Wednesday, June 19, 2013

Man of Steel: Heroic Individualism (Spoilers)


I thoroughly enjoyed the new Superman film. It’s exciting, thrilling, beautiful, funny, and even at times sweet. The special effects were amazing. The fight scenes were out of this world.

The way they told the story was clever and creative. The Superman origin story is well-known and familiar. This film doesn’t deviate from the story we all know: Superman is sent from Krypton by his scientist parents to save him from the imploding planet. But the details and the how are told in a way to make it refreshing rather than a rehashing. Krypton itself is a fascinating and intriguing world. The hints, bits, and pieces provided about its history, culture, and people help provide greater context to the plot. (Caveat: for fans of the graphic novels, these may not be new at all, but I have not followed the graphic novels so it was all new to me.)

This is more than just another superhero story: the good guy fights the bad guys. What this movie does is show us why these are the good guys and bad guys: each side is motivated and guided by contrasting moral principles.

General Zod is not some psychotic maniac whose motivates are beyond comprehension nor is he just a megalomaniac setting out to rule the world (followed by evil laugh). He is driven by (what he sees as) the greater good of Krypton and its race of people. He is doing what he is doing as a way to preserve his race. Individuals are mere means to ends to the greater good of Krypton. There is little to suggest this is mere cynical cover for just wanting to rule. He is dedicated to the truth and importance of what he is doing. He is a committed collectivist.

This is in stark contrast with Jor-El. He and Lara conceived Superman (Kal-El) and sent him to Earth. Superman is sent to earth to save him and by extension continue Krypton, but it also so that Kal-El can choose his own path in life. Every aspect of life is controlled on Krypton. Reminiscent of Brave New World, each person is artificially conceived and genetically modified to be ideal for a specific role and station in life. There is no individual choice or self-direction. Jor-El and Lara see this as part of the demise of Krypton and seek a new way for their child. Superman is naturally conceived and birthed so that he may choose the man he will become and not have it decided for him.

The adult Superman we see is similarly guided by individualism. At the end of the movie, he tells the US general that he (Superman) is here to help when needed, but it will be on his own terms. He will not be dictated to and will not (indeed, cannot) be controlled by others.

Lois Lane is also, fittingly, her own individual. She is strong-willed, courageous, and ambitious. When her editor tells her to drop the story of an alien amongst us, she continues to investigate. When he refuses to run her story, she finds a way to get it out into the public anyway. When faced with danger, she responds bravely and competently. No damsel in distress is she.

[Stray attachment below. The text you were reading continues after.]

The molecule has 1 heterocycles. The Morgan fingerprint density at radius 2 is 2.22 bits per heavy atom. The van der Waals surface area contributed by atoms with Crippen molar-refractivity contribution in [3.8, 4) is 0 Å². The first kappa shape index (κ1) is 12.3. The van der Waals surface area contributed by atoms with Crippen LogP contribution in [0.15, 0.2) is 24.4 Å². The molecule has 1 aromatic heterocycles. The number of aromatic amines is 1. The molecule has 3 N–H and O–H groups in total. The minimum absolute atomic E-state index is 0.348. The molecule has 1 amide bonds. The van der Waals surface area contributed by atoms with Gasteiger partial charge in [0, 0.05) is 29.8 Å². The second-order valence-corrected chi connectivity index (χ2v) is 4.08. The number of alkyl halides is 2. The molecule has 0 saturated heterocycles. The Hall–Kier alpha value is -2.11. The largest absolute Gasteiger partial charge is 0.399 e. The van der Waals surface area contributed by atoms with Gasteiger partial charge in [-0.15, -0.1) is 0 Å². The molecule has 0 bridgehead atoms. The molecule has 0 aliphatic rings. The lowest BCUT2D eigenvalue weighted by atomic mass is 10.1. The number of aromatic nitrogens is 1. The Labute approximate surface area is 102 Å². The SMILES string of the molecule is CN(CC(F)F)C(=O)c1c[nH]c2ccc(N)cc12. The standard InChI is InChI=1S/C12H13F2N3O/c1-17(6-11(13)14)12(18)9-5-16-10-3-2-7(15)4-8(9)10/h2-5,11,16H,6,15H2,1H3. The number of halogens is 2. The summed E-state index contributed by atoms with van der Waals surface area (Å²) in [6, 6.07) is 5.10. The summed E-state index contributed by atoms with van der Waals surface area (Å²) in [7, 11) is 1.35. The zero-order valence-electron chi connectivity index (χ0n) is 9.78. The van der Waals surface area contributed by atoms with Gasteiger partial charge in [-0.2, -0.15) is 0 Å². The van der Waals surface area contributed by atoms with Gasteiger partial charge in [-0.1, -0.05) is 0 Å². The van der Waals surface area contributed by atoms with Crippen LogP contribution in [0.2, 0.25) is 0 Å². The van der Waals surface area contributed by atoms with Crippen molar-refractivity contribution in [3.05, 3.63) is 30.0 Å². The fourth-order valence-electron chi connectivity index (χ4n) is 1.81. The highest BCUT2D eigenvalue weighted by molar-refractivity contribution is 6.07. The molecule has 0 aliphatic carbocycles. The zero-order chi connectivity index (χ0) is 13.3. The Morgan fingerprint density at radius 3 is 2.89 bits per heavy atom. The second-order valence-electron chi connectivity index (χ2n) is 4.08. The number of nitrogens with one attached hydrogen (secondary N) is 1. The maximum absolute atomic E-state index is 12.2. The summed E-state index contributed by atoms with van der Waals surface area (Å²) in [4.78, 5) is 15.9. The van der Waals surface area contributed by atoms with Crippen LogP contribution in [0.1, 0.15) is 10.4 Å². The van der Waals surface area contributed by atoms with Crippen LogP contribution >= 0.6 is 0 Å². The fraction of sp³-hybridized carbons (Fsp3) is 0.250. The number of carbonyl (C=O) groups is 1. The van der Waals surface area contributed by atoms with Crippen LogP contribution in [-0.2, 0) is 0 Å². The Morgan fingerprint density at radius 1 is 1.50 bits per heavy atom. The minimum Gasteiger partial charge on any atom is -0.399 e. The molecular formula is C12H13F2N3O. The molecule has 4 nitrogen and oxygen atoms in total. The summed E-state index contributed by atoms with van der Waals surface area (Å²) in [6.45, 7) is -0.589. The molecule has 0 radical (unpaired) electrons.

What makes this movie so great is not just the exciting action or amazing special effects; it is the clear theme of individualism versus collectivism. The message is clear: the root of greatness and civilization is the free individual and each individual ought to be free to direct his or her life in peaceful ways.

A few random thoughts:
  • I liked that there wasn’t a Lex Luther character to complicate the plot, but that there was LexCorp stuff in the background. I am sure we will meet Lex in the sequel.
  • The “liquid steel” computer displays on Krypton were very cool. They also allude to the idea of Superman being the Man of Steel.
  • The fight scenes were a bit overdone. Lots of flying threw buildings that were probably unnecessary. Still, they were visually stimulating and provide that comic-book feel.
  • There is a brief scene were a young Clark Kent is reading Plato’s Republic. Yay Philosophy! (though Aristotle’s Nicomachean Ethics would have been a better choice.)
  • I liked the use of flashback to tell the story of Clark. This way the backstory gets told, but isn’t rushed through so we can get to the current action.
  • One of the things I disliked about the 2006 movie was the Christ imagery they used to depict Superman. The new movie does not engage in this except in one instance where Superman is briefly in a cross stance. No offense to Christians, but Superman is not a Christ figure. He might be a god-like figure here to help save us from evil, but he is not here to be sacrificed and die for our sins (the latter I take to being essential to being a Christ figure). Also, Superman was created by two Jewish guys. If anything, Superman is more of a Golem figure than a Christ figure. (A golem was a mystical Jewish super-strong creature created to defend the Jewish community from attack and injustice.)
Update 6/20: I forgot to mention this additional thought about the movie.
  • The 2006 movie shied away from the American connection to Superman with its infamous: "Truth, Justice, and all that" line. The new movie is not jingoistic, but it doesn't disconnect Superman from his American ideals. This Superman is proud of being an American: he tells the general, who's concerned that Superman would act against America, that "I'm from Kansas. It's about as American as it gets." Superman creators Schuster and Siegel created Superman as an American icon, as a hero to represent the ideals of "truth, justice, and the American way". They were children of Jewish immigrants assimilating and celebrating the principles of America: individual freedom and liberty, fighting tyranny, and a commitment to justice. The new movie stays true to Superman's roots by celebrating Superman's American-ness rather than, out of some PC concern or, worse, a rejection of these ideals, hiding this.